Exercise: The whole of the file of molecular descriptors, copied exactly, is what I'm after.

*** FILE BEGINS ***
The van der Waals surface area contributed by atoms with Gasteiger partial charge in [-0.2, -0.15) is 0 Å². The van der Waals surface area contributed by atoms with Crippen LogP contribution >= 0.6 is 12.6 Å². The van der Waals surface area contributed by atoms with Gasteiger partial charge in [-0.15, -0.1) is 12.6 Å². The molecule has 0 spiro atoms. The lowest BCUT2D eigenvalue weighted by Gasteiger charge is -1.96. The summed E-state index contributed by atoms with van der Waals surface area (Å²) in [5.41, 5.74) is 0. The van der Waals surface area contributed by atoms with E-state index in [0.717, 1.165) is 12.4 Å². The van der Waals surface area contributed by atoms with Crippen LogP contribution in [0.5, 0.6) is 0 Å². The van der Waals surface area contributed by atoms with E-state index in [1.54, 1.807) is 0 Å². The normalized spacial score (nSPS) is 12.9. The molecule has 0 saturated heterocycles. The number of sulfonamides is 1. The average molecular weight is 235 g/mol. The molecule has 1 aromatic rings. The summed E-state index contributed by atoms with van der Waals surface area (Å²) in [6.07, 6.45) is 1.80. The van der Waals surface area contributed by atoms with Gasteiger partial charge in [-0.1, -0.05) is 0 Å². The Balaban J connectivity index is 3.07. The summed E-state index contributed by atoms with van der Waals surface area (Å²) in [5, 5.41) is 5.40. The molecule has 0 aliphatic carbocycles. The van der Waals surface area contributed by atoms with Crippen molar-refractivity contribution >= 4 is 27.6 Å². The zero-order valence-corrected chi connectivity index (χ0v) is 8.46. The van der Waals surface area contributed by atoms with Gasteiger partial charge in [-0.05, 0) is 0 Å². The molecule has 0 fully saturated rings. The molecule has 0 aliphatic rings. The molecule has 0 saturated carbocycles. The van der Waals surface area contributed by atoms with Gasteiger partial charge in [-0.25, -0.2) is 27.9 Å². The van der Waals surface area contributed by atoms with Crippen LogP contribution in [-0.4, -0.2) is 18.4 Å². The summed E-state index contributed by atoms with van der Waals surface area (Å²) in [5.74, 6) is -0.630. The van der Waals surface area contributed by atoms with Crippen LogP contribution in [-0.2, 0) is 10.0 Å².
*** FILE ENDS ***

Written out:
The van der Waals surface area contributed by atoms with Gasteiger partial charge in [-0.2, -0.15) is 0 Å². The van der Waals surface area contributed by atoms with Crippen LogP contribution >= 0.6 is 12.6 Å². The van der Waals surface area contributed by atoms with Gasteiger partial charge in [-0.15, -0.1) is 12.6 Å². The molecule has 0 spiro atoms. The lowest BCUT2D eigenvalue weighted by Gasteiger charge is -1.96. The summed E-state index contributed by atoms with van der Waals surface area (Å²) in [5.41, 5.74) is 0. The van der Waals surface area contributed by atoms with E-state index in [0.717, 1.165) is 12.4 Å². The van der Waals surface area contributed by atoms with Crippen LogP contribution in [0.5, 0.6) is 0 Å². The van der Waals surface area contributed by atoms with E-state index in [1.54, 1.807) is 0 Å². The normalized spacial score (nSPS) is 12.9. The molecule has 0 saturated heterocycles. The number of sulfonamides is 1. The average molecular weight is 235 g/mol. The molecule has 1 aromatic rings. The summed E-state index contributed by atoms with van der Waals surface area (Å²) in [6.07, 6.45) is 1.80. The van der Waals surface area contributed by atoms with Gasteiger partial charge in [-0.1, -0.05) is 0 Å². The Balaban J connectivity index is 3.07. The summed E-state index contributed by atoms with van der Waals surface area (Å²) in [5, 5.41) is 5.40. The molecule has 0 aliphatic carbocycles. The van der Waals surface area contributed by atoms with Crippen molar-refractivity contribution >= 4 is 27.6 Å². The zero-order valence-corrected chi connectivity index (χ0v) is 8.46. The van der Waals surface area contributed by atoms with Gasteiger partial charge in [-0.05, 0) is 0 Å². The molecule has 0 fully saturated rings. The molecule has 0 aliphatic rings. The molecule has 0 saturated carbocycles. The van der Waals surface area contributed by atoms with Gasteiger partial charge in [-0.25, -0.2) is 27.9 Å². The van der Waals surface area contributed by atoms with Crippen LogP contribution in [-0.4, -0.2) is 18.4 Å². The summed E-state index contributed by atoms with van der Waals surface area (Å²) in [5.74, 6) is -0.630. The van der Waals surface area contributed by atoms with Crippen LogP contribution in [-0.2, 0) is 10.0 Å².